Hanami with a shot of history


Vancouver, Canada, is a beautiful city. Not only for the magnificent mountains, for salmon spawning rivers, and a largely natural coast, but for the city’s many trees. I am told that Vancouver has 124,000 street trees, 30,000 of which flower. The cherry trees especially are glorious.

A friend recently sent me a clipping from the Vancouver Courier, dated March 23. A resident of West 39th Avenue was reported there as being horrified to see a parks-board crew lopping the avenue’s magnificent cherry trees off at the top. These trees formed a glorious tunnel of flowers over the street when in bloom, and a cool arbor of shade in summer. Apparently, though, they were being pollarded because the city engineer planned to put in a new water main and they were supposedly in the way of the equipment.

Peter Sven, the horrified resident, protested strongly and got the city to stop the pruning. City engineers then agreed their work could be completed without such drastic cutting, so half the trees were saved. It will take a few years for the rest to grow out again. It’s nice to know there are fellow souls who care about trees.

I have a favorite cherry tree here in Kurohime near my home in Nagano Prefecture. It is in a tiny park just a short walk from my house. Actually, I might boast that this tree, called the Kantei Sakura, is world famous. In 1989 a BBC crew came to Japan to film a series called “Nihongo,” which has since been screened in more than 100 countries. As Kurohime is the home of the famous haiku poet Issa, not to mention yours truly, they came here to make one section of the series. This was at the end of April, which is when our old cherry usually blooms.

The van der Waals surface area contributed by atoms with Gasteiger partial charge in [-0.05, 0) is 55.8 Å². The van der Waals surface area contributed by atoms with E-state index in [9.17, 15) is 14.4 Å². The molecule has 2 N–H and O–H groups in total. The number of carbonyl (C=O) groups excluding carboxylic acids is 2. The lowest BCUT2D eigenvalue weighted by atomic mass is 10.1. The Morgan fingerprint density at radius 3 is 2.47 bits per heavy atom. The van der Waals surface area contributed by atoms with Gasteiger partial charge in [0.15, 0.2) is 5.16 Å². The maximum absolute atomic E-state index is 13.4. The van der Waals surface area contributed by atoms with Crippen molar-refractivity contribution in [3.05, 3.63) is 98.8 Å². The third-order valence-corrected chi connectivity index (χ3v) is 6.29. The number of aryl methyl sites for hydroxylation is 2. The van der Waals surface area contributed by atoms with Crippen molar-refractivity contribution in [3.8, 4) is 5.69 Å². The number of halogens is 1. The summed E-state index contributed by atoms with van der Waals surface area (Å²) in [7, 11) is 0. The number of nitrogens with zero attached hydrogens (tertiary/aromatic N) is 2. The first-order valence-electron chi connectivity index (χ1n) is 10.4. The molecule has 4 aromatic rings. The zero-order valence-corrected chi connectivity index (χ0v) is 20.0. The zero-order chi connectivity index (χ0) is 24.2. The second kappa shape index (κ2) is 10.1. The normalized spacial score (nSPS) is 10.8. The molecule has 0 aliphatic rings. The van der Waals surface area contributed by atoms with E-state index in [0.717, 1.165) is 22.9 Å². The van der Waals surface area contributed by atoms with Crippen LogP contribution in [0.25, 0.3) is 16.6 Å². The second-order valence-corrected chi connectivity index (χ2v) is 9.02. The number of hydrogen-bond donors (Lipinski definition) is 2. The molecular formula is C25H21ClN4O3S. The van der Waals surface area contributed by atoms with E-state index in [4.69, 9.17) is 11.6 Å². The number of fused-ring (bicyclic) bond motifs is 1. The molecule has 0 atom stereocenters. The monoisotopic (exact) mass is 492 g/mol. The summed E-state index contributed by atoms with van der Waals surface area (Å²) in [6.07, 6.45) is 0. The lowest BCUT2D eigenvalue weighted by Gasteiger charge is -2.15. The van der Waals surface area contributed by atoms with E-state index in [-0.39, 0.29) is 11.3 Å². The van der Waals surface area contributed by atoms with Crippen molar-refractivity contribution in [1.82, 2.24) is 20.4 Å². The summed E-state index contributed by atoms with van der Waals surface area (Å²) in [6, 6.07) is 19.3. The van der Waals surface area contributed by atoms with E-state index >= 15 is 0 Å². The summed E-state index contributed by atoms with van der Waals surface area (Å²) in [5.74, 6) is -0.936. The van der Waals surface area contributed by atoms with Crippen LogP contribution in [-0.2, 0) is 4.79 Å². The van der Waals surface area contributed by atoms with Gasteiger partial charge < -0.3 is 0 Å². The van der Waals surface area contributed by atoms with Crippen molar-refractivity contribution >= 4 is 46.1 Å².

Here, cherry blossom comes when the peaks of Kurohime, Myoko, Iizuna, Togakushi and Madarao are still white and glistening with snow, which makes for a spectacular view to go with our cherry flowers. It is breathtaking to sit by the old tree while celebrating hanami and watch the sun go down behind Kurohime mountain on a clear evening. When the conditions are right, and there are ice crystals in the upper air, golden sun rays shoot out from behind the mountain like a vast laser display. (I should say that the BBC saw this but didn’t film it because it was past their 6 p.m. finishing time and they had, so the director ruefully explained, “union rules.” I’d even given the blighters free booze, fried chicken, rice balls and sandwiches! The next year a Japanese TV crew happily joined our party and filmed the display of flowers, snow and light for another program.)

In these parts, the story of this cherry tree goes back to March 1701, when Asano Naganori, the young daimyo of the Ako clan in Harima (present-day western Hyogo Prefecture), was so insulted and taunted in Edo Castle by a high-ranking shogunal official called Kira Yoshinaka that he drew his sword and slashed him. As punishment for this, the clan was disbanded, its castle and lands were forfeited — and Lord Asano was ordered to commit suicide that same day. His retainers planned revenge, and in December of the following year they raided the Edo home of Kira and chopped off his head. That’s historical fact, popularly known as the revenge of the 47 ronin (masterless samurai).